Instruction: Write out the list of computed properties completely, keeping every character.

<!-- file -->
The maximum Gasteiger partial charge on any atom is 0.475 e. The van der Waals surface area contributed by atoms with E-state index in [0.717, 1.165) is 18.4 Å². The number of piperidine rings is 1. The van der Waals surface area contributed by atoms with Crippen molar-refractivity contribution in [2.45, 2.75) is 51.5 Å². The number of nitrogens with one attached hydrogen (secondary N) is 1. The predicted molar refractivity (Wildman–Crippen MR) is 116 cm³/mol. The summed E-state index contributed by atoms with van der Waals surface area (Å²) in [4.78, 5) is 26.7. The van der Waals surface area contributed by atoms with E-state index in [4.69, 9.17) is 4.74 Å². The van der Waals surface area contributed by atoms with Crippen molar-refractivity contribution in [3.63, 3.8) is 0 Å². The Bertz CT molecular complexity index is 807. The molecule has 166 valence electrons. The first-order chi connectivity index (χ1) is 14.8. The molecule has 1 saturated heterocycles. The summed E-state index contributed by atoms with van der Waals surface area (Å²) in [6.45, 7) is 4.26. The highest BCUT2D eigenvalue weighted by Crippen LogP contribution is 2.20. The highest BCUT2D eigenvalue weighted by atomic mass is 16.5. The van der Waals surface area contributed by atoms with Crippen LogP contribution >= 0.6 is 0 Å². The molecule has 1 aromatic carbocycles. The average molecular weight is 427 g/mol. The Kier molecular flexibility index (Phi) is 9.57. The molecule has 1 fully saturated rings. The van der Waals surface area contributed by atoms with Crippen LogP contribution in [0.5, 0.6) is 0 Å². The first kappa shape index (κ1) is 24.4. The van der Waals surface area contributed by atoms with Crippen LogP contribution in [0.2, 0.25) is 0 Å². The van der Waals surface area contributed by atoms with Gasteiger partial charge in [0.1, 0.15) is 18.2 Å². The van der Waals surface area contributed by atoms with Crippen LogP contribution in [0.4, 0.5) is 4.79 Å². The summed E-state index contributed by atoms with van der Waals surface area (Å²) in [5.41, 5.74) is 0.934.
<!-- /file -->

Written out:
The maximum Gasteiger partial charge on any atom is 0.475 e. The van der Waals surface area contributed by atoms with E-state index in [0.717, 1.165) is 18.4 Å². The number of piperidine rings is 1. The van der Waals surface area contributed by atoms with Crippen molar-refractivity contribution in [2.45, 2.75) is 51.5 Å². The number of nitrogens with one attached hydrogen (secondary N) is 1. The predicted molar refractivity (Wildman–Crippen MR) is 116 cm³/mol. The summed E-state index contributed by atoms with van der Waals surface area (Å²) in [4.78, 5) is 26.7. The van der Waals surface area contributed by atoms with E-state index in [4.69, 9.17) is 4.74 Å². The van der Waals surface area contributed by atoms with Crippen molar-refractivity contribution in [3.63, 3.8) is 0 Å². The Bertz CT molecular complexity index is 807. The molecule has 166 valence electrons. The first-order chi connectivity index (χ1) is 14.8. The molecule has 1 saturated heterocycles. The summed E-state index contributed by atoms with van der Waals surface area (Å²) in [6.45, 7) is 4.26. The highest BCUT2D eigenvalue weighted by Crippen LogP contribution is 2.20. The highest BCUT2D eigenvalue weighted by atomic mass is 16.5. The van der Waals surface area contributed by atoms with Crippen LogP contribution >= 0.6 is 0 Å². The molecule has 1 aromatic carbocycles. The average molecular weight is 427 g/mol. The Kier molecular flexibility index (Phi) is 9.57. The molecule has 1 fully saturated rings. The van der Waals surface area contributed by atoms with Crippen LogP contribution in [0.5, 0.6) is 0 Å². The first kappa shape index (κ1) is 24.4. The van der Waals surface area contributed by atoms with Crippen LogP contribution in [0.2, 0.25) is 0 Å². The van der Waals surface area contributed by atoms with Gasteiger partial charge in [0.1, 0.15) is 18.2 Å². The van der Waals surface area contributed by atoms with Crippen LogP contribution in [0.4, 0.5) is 4.79 Å². The summed E-state index contributed by atoms with van der Waals surface area (Å²) in [5.41, 5.74) is 0.934.